To date, there are approximately 33.2 million persons are currently living with HIV infection worldwide including 15.4 million women and 2.5 million children under 15 years old (UNAIDS/WHO 2007). In the year 2007, there were 2.1 million adults and 0.4 million of children newly infected, and 2.1 million died from HIV infection. Sub-Saharan African countries is accounted with the highest HIV/AIDS case, whereby 67% of all people living with HIV. Other important regions affected by HIV include the Caribbean, Latin America and South and Southeast Asia (Moodie et al. 2006: 148). In many African countries, the overall HIV prevalence in the adult population can be greater than 10%. Among the most severely hit countries are South Africa, with more than 5.6 million people got infected (Bure et al. 2002; 2011). As in many other areas, Asia shows extremely diversity in its HIV epidermises, both geography and temporally. Cambodia, Burma, Thailand and some states like India are those where HIV hit early and hard, where the adult HIV prevalence now exceeds 1% while Bangladesh, Laos, Philippine and South Korea are those having very low levels of infection (Ruxrungthan et al. 2004: 369). Based on projections of economic and social development and increased prevention activities, HIV/AIDS deaths are projected to increase to 3.7 million in 2030 (Mathers and Loncar 2006: 442). Besides that, Mathers and Loncar (2006: 442) also stated that HIV/AIDS transmission will stabilise in higher income countries or to decrease in the next decades, but will still remains as a serious problem in low income countries.

Theories of the origin of HIV/AIDS

Since the outbreak of the epidemic, there are many debates around on the theory of the origin of the HIV/AIDS. However, there is a danger in identifying the correct theory of the origin of the HIV/AIDS because some people will use the debate to put blame on a particular group of individuals (Adesoji 2005). In order to explain this matter, Adegbenjo (2001) stated that the first case of HIV/AIDS occurred in the United States in the early 1980s, but there is lack of source regarding the source of the disease. Below are some of the theories of HIV/AIDS epidemic emergence.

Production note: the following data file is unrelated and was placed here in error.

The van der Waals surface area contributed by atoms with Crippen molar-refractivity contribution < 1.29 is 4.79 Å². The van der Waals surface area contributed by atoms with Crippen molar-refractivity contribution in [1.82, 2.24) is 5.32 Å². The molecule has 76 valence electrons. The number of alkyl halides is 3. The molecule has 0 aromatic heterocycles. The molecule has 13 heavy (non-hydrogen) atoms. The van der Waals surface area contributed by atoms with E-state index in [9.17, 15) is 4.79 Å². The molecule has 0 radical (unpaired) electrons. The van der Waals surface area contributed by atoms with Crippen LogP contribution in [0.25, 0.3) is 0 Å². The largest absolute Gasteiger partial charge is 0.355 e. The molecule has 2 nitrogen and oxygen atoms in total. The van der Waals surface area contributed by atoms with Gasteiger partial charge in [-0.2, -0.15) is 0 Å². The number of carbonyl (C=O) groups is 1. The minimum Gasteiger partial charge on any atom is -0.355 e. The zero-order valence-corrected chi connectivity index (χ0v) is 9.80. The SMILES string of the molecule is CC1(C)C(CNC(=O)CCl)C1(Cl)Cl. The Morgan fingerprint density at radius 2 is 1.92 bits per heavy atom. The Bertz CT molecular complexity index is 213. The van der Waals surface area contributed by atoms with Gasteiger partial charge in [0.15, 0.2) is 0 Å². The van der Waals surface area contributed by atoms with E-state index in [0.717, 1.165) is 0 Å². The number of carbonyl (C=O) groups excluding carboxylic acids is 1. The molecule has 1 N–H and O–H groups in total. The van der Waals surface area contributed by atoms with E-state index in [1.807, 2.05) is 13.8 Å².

The Chimpanzee Theory

HIV is a part of the family of viruses called lent viruses and other than HIV, they have been found in a wide range of human primates (Adesoji 2005; 42). The others viruses are known as simian (monkey) immunodeficiency viruses; a subscript character is used for denoting their species of origins (Fritzen 2000).

According to Kanabus and Allen (2001), the HIV is generally being accepted as the descendant of the SIV virus because some of the SIV bear a very close resemblance to the HIV virus especially the HIV-1 and HIV-2. Although it is believed that the chimpanzees are responsible to transmit the virus to human, it is still assumed that human was affected by an unidentified third party (Adegbenjo, 2001).

Another suggestion by the researchers is that the human must have killed the chimpanzee and eat the meat, thus causing the virus to be transmitted into the human body (Adesoji 2005; 43).

Polio Vaccine Theory

According to this theory, Dennis Hooper postulates that humans in the early testing on polio vaccine in Africa in the 1950s indirectly brought the HIV virus into human (O'Neil 2000; 1051). It suggests that an oral polio vaccine must have been manufactured from contaminated chimpanzee's kidney tissue that was subsequently introduced to the African human population (Fritzen 2000). Although the Hooper's theory is not scientific, but the time and the earliest case of the AIDS and the testing of vaccine coincide with each other, and if Hooper is correct, when the human consumed the vaccine, the virus must have entered into the human blood stream and evolved into HIV-1 (Adesoji 2005; 43).

The Pathogenitical Transfer Theory